With regard to the social aspects of deafness, communication access generally means an ability to understand and use language effectively in a variety of social contexts. For children who are prelingually deaf, this needs to start as early as possible so they have the best chance to be on equal footing with their hearing peers. Research shows that undetected and unmanaged hearing loss in infants negatively impacts speech and language acquisition, academic achievement and social and emotional development. Universal newborn hearing screening and subsequent immediate enrollment into auditory therapy (intervention) is one way to close this gap.

For school-age children, however, grasping the nuances and subtleties of everyday peer conversation can be an arduous task. How children who are deaf or hard of hearing respond to these types of challenging situations can depend on biological predispositions, personality traits (i.e., a child who is “quiet” can have a harder time socializing with peers), medical issues and social issues such as poverty or divorce. Whenever possible, age-appropriate information about hearing loss and communication options should be provided to the hearing peers of classmates with hearing loss to reduce the risk of ostracization and to promote understanding of differences among children – a very difficult task given that children don’t want to be seen as “different.”

The elements governing social interaction for individuals with hearing loss are different for one-on-one conversations versus group conversations. Specifically, each setting has its own communication challenges. One-on-one conversations are generally easier to manage since variables such as lighting, noise, acoustics and lip-reading are better controlled. In addition, the pace and flow of conversation can be better regulated. Group exchanges, on the other hand, are more difficult to master due to unique dynamics – the individual with hearing loss must juggle multiple speakers and conversation styles, spontaneous interjections, “off-hand” jokes and “background noise” to name just a few.

Both types of social interaction (especially the latter) can be challenging for individuals with hearing loss at any age. For younger children, parents often need to take on a more active role to ensure their children learn the appropriate cues to follow conversation around them. Parents also must advocate on behalf of their children to ensure optimal communication access beginning with diagnosis of their child’s hearing loss. This involves partnering with teachers, speech-language pathologists, audiologists and other service providers to make sure their child has the best chance for success in the mainstream. Parents and educators also must be aware of and take action to reduce problems that can develop in children as a result of poor communication such as oppositional or acting out behaviors, social isolation/withdrawal, depression and/or anxiety.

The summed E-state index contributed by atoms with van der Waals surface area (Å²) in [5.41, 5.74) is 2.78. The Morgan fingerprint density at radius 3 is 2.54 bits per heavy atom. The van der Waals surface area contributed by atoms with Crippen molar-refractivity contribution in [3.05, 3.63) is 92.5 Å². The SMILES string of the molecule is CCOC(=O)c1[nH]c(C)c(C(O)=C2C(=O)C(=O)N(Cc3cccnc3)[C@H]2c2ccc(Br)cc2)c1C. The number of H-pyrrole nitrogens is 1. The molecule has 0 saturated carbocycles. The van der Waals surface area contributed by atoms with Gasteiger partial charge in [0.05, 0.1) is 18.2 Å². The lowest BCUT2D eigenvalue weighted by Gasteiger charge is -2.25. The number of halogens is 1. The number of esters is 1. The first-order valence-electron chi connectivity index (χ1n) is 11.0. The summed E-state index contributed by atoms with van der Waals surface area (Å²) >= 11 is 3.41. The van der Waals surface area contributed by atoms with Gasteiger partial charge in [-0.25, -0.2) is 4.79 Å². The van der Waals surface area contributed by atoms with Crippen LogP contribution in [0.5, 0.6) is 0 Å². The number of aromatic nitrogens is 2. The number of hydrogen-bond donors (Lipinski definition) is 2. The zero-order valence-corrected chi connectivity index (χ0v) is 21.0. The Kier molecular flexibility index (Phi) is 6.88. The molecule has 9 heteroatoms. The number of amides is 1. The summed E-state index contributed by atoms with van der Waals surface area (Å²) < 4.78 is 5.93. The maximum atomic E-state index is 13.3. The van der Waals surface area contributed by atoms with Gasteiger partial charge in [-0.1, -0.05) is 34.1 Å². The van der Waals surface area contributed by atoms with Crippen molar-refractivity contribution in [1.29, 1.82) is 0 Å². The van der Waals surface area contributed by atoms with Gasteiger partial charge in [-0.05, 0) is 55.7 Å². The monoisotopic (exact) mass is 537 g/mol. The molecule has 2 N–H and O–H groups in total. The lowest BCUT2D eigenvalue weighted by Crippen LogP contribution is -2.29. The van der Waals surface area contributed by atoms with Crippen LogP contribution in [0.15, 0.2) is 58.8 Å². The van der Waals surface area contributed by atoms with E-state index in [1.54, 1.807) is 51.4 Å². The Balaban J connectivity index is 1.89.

On the other hand, older children and teenagers must become self-reliant and learn to advocate for themselves if they are to be successfully mainstreamed in our culture. Daily interaction requires multisensory adaptation, physical energy, patience and education on the part of the individual with hearing loss to communicate effectively.

Although this is intended to be empowering, it can also pose unique challenges for teenagers with hearing loss. For one, deafness is an invisible disability that lacks concrete expectations for actions between two parties. For example, if someone in a wheelchair has trouble opening a door, it is clear to observers what the problem is and what measures can be taken to help that person. But if someone has a hearing loss, only that individual knows what he or she is “missing.” Communication breakdowns can create confusion, resentment and frustration for both parties.

In addition, older children and teenagers are expected to “fit in” at all costs. For the individual with hearing loss, this can lead to social bluffing (Link to Social Bluffing article), fatigue and frustration. Eventually denial, anger, withdrawal, depression and/or anxiety can set in with this age group as well.
Social activities have a vital presence in the lives of all people, especially individuals with hearing loss, because these activities “de-pathologize” the experience of the individual with hearing loss. Because being different is often not a virtue, children who are deaf or hard of hearing especially can benefit from these activities. This, in turn, creates empowerment, strength and confidence to more effectively overcome barriers in our society.

Helen Keller also said, “Hearing is the soul of knowledge and information of a high order. To be cut off from hearing is to be isolated indeed.” Understanding the contexts of communication access offers people with hearing loss the opportunity to seek out ways to maximize their own access to information and achieve success in school, work, social and familial settings. As organizations like AG Bell continue to raise awareness of and advocate for laws promoting communication access, we improve access for individuals today with hearing loss and create a legacy for future generations.

Source: Volta Voices, January/February 2007